Measurement of genetic and environmental variation in barley (Hordeum vulgare) grain hardness
Fox, G., Osborne, B., Bowman, J., Kelly, A., Cakir, M., Poulsen, D., Inkerman, A. and Henry, R. (2007) Measurement of genetic and environmental variation in barley (Hordeum vulgare) grain hardness. Journal of Cereal Science, 46 (1). pp. 82-92.
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In this study, we assessed a broad range of barley breeding lines and commercial varieties by three hardness methods (two particle size methods and one crush resistance method (SKCS-Single-Kernel Characterization System), grown at multiple sites to see if there was variation in barley hardness and if that variation was genetic or environmentally controlled. We also developed near-infrared reflectance (NIR) calibrations for these three hardness methods to ascertain if NIR technology was suitable for rapid screening of breeding lines or specific populations. In addition, we used this data to identify genetic regions that may be associated with hardness. There were significant (p<0.05) genetic effects for the three hardness methods. There were also environmental effects, possibly linked to the effect of protein on hardness, i.e. increasing protein resulted in harder grain. Heritability values were calculated at >85% for all methods. The NIR calibrations, with R2 values of >90%, had Standard Error of Prediction values of 0.90, 72 and 4.0, respectively, for the three hardness methods. These equations were used to predict hardness values of a mapping population which resulted in genetic markers being identified on all chromosomes but chromosomes 2H, 3H, 5H, 6H and 7H had markers with significant LOD scores. The two regions on 5H were on the distal end of both the long and short arms. The region that showed significant LOD score was on the long arm. However, the region on the short arm associated with the hardness (hordoindoline) genes did not have significant LOD scores. The results indicate that barley hardness is influenced by both genotype and environment and that the trait is heritable, which would allow breeders to develop very hard or soft varieties if required. In addition, NIR was shown to be a reliable tool for screening for hardness. While the data set used in this study has a relatively low variation in hardness, the tools developed could be applied to breeding populations that have large variation in barley grain hardness.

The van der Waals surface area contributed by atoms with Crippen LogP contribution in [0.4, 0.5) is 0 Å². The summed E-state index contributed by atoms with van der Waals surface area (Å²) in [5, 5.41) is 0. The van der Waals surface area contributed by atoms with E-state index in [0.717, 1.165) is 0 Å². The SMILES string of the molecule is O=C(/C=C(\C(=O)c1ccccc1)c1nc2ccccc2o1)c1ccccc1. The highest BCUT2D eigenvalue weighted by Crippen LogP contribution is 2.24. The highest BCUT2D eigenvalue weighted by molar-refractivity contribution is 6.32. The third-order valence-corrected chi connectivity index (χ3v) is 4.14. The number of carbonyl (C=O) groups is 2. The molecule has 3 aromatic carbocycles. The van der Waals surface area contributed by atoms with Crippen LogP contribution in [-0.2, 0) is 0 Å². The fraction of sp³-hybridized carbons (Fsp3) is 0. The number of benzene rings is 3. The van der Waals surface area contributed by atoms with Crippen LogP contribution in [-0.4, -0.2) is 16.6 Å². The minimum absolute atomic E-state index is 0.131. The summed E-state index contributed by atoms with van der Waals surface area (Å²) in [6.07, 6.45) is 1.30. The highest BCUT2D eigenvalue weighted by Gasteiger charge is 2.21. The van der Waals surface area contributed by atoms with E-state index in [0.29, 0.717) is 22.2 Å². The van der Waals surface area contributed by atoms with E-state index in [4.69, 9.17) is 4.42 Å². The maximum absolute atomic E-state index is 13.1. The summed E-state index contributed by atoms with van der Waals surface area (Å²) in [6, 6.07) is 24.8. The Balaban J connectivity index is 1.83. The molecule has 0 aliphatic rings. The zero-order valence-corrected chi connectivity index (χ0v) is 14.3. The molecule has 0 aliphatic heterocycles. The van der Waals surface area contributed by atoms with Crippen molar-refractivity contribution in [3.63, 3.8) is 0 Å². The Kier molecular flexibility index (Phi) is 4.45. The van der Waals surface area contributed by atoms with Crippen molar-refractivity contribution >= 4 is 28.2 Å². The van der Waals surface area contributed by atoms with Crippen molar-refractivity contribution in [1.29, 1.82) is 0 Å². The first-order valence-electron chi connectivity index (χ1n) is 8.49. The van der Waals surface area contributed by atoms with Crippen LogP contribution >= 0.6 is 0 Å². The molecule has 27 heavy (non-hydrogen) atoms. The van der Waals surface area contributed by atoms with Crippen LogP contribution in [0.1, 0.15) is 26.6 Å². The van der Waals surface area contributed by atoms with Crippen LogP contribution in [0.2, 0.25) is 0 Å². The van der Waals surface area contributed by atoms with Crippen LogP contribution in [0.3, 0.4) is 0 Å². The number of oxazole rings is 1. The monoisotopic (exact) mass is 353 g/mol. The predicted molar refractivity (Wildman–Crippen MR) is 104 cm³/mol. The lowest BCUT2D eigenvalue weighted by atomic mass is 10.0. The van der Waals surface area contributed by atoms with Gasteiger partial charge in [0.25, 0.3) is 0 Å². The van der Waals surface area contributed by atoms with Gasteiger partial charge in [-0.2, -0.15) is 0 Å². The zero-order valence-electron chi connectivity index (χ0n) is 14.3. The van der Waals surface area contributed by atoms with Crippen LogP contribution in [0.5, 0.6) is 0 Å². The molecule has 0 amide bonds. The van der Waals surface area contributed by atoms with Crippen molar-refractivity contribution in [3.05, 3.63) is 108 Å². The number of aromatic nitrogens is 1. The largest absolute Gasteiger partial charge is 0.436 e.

|Publication Type:||Journal Article|
|Murdoch Affiliation:||Western Australian Biotechnology Centre|
|Copyright:||© 2007 Academic Press|
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